Once a person has successfully completed a substance use disorder treatment program, the person has met all the goals of the program and the active phase of treatment is finished. Completing a formal substance use disorder treatment program is a major life accomplishment of which you should be proud; however, the work completed in the program is not over. What exactly do individuals who have completed substance abuse treatment programs have to do next? The answer to that question is ongoing aftercare.

The National Institute of Drug Abuse and the American Association of Addiction Medicine suggest that the reality of recovery is that:

  • The greatest vulnerability for relapse actually occurs within the first 90 days following completion of a treatment program.
  • A quarter to slightly over a third of individuals completing addiction treatment will be back in treatment within a year. Over half of all people who complete addiction treatment programs will be back in another addiction treatment program within five years.
  • Recovery cannot be considered to be fully stabilized until an individual has achieved five years of sustained recovery.

Of course, people just completing a detox program and then going on without any type of follow-up care are at even greater risk for relapse.

Aftercare

stop relapse with aftercare
An aftercare program is a program that is designed to prevent relapse. This program is implemented once you have completed a formal substance use treatment process. While aftercare is designed to maintain a recovery program, it is also an opportunity for growth.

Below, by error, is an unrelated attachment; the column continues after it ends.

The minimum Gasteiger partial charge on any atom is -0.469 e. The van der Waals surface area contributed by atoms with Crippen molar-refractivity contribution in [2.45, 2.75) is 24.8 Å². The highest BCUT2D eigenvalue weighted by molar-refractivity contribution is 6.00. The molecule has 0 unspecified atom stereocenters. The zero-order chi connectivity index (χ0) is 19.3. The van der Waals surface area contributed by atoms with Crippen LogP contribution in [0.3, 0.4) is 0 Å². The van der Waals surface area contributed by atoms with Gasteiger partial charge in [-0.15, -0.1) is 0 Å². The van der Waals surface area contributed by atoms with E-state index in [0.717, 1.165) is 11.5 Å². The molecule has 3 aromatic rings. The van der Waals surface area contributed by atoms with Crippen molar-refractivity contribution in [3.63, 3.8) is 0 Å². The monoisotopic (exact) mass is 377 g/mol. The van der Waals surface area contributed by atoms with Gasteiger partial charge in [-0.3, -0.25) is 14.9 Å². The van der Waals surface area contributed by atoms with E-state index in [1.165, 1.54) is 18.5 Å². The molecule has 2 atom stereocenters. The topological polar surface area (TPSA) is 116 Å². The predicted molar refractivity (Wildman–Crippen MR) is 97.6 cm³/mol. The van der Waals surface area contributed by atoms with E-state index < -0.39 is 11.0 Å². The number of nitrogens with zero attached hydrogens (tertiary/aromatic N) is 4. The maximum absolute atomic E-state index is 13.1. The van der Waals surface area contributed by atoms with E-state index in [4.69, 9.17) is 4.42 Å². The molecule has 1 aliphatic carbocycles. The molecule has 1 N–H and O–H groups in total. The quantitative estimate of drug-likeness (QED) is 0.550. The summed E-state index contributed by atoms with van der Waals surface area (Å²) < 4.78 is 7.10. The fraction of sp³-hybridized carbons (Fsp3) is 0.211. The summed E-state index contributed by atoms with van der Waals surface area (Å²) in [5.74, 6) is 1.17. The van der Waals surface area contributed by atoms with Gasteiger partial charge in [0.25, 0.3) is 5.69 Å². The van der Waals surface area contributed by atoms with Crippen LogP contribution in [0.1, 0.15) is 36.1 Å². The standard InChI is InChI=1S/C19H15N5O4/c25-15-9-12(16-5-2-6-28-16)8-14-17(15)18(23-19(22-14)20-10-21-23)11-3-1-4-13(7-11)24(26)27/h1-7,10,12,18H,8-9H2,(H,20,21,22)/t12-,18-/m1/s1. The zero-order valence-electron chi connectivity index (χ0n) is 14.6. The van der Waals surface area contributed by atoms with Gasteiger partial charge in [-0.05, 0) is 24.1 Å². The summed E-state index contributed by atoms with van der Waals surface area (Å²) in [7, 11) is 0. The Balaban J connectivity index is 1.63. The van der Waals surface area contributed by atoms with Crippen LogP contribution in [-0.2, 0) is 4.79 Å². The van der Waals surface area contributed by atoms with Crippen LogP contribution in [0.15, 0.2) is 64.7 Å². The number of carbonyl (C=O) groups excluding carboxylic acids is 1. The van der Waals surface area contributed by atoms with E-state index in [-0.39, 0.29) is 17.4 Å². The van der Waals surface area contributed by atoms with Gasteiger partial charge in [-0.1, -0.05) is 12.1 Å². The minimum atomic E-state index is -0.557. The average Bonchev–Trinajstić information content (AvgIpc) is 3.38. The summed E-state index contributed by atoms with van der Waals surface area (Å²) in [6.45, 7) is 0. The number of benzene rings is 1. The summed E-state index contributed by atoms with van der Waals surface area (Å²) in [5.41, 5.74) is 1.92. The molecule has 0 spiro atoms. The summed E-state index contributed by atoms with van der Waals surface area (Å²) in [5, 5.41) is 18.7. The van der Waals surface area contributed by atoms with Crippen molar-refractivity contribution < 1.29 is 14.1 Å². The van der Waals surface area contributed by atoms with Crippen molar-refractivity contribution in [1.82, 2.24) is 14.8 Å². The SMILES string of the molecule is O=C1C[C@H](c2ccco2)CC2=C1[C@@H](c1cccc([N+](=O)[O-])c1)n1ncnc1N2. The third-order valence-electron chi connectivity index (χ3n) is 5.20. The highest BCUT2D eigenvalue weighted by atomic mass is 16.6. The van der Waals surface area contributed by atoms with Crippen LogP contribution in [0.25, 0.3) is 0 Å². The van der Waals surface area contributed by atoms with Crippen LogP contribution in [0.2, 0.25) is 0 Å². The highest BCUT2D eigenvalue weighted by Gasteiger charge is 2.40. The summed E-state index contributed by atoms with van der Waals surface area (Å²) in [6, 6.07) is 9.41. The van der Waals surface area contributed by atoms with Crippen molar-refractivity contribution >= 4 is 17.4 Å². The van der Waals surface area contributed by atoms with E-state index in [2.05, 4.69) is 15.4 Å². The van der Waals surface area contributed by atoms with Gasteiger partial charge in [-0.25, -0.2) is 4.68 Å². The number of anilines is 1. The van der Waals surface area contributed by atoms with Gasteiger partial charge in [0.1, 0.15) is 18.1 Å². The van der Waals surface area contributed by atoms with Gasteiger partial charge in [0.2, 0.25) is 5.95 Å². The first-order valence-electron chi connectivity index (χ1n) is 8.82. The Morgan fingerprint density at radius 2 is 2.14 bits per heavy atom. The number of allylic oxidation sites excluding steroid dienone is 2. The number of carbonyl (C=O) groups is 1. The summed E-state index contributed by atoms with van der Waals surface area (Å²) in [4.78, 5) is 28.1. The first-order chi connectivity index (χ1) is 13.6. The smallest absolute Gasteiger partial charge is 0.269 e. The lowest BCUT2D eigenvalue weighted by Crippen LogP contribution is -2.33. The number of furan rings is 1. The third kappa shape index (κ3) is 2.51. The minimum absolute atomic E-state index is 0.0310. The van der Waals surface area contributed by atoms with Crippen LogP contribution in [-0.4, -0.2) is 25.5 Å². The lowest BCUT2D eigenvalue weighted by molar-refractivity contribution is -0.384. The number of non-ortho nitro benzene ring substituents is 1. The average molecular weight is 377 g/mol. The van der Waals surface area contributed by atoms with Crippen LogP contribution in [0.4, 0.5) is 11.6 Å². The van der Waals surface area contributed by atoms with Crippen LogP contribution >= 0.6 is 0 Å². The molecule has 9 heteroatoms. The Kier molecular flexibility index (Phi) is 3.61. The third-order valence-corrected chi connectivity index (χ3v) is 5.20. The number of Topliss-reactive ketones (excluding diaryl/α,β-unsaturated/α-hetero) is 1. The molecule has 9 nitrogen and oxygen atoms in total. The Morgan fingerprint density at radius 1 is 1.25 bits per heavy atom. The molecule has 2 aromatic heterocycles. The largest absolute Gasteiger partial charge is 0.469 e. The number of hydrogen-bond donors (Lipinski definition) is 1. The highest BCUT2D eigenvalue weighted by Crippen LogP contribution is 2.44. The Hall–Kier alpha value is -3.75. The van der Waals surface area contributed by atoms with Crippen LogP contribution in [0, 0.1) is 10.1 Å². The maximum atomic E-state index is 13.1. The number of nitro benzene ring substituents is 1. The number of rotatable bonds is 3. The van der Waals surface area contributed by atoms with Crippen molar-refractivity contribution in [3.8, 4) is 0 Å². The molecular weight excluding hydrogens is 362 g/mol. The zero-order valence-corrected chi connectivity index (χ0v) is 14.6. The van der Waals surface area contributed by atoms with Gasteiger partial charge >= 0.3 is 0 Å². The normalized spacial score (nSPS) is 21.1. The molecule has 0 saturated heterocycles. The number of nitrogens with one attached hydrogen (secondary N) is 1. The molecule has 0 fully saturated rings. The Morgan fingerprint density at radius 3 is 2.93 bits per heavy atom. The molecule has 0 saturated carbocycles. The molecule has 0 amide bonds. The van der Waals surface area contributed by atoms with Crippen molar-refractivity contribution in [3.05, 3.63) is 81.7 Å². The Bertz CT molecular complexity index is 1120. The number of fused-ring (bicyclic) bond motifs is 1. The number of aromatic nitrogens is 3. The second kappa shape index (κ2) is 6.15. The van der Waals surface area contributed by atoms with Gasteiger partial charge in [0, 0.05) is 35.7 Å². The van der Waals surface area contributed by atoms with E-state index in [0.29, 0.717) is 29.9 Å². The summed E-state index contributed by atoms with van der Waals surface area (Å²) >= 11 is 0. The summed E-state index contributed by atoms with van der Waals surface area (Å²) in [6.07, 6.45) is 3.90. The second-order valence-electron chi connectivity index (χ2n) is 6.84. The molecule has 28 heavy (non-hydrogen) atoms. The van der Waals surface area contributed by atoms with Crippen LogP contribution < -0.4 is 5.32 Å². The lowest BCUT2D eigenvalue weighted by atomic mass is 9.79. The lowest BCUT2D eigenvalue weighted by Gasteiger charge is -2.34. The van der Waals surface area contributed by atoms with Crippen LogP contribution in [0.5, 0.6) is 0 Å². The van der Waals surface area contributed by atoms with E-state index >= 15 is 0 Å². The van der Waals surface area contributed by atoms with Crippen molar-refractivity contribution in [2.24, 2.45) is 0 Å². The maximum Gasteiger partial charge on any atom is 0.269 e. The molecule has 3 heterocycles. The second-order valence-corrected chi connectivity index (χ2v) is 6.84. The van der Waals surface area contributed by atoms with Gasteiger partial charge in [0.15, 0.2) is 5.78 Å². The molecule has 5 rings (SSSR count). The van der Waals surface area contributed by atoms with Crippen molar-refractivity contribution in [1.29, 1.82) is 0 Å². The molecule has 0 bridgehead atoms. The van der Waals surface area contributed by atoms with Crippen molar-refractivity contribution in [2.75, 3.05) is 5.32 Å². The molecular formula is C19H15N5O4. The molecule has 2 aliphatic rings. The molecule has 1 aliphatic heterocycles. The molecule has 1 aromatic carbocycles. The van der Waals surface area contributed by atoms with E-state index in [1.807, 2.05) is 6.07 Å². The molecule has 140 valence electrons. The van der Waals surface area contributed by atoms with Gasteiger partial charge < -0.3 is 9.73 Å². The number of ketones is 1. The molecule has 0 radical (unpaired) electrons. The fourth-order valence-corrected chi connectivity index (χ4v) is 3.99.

Aftercare should be thought of as a set of activities that are designed to maintain gains achieved in the earlier phases of treatment as well as opportunities to promote new learning. You should view an aftercare program as a phase for long-term recovery in the ongoing process where you continue to engage in activities to improve overall wellbeing.

The primary goal of aftercare is the prevention of relapse, but it is also an opportunity to continue to learn and grow in recovery and in life.

Because the potential for relapse is very real, the aftercare program should be planned while you are actively involved in treatment. The best way to do this is for the individual to work with their therapist or counselor and devise a long-term plan that involves the following steps:

  • Formally write out as much of the plan as possible.
  • Identify potential family members and friends who can be counted on for support following formal treatment. Continuing to develop new relationships and meet new friends who are committed to long-term recovery can be especially helpful.
  • Develop a strategy to effectively deal with former associates, such as “drinking buddies” or others who are still using, and who will inevitably try and make contact.
  • Identify some type of ongoing active participation in a focused long-term recovery program. This can be ongoing participation in a group counseling situation or ongoing participation in a support group, such as Alcoholics Anonymous, another 12-Step group, or another support group. Many of these groups can be found online or through local hospitals and community health centers. In addition, referrals are often available from addiction treatment programs. Many therapists specializing in substance use disorder treatment also have ongoing group meetings.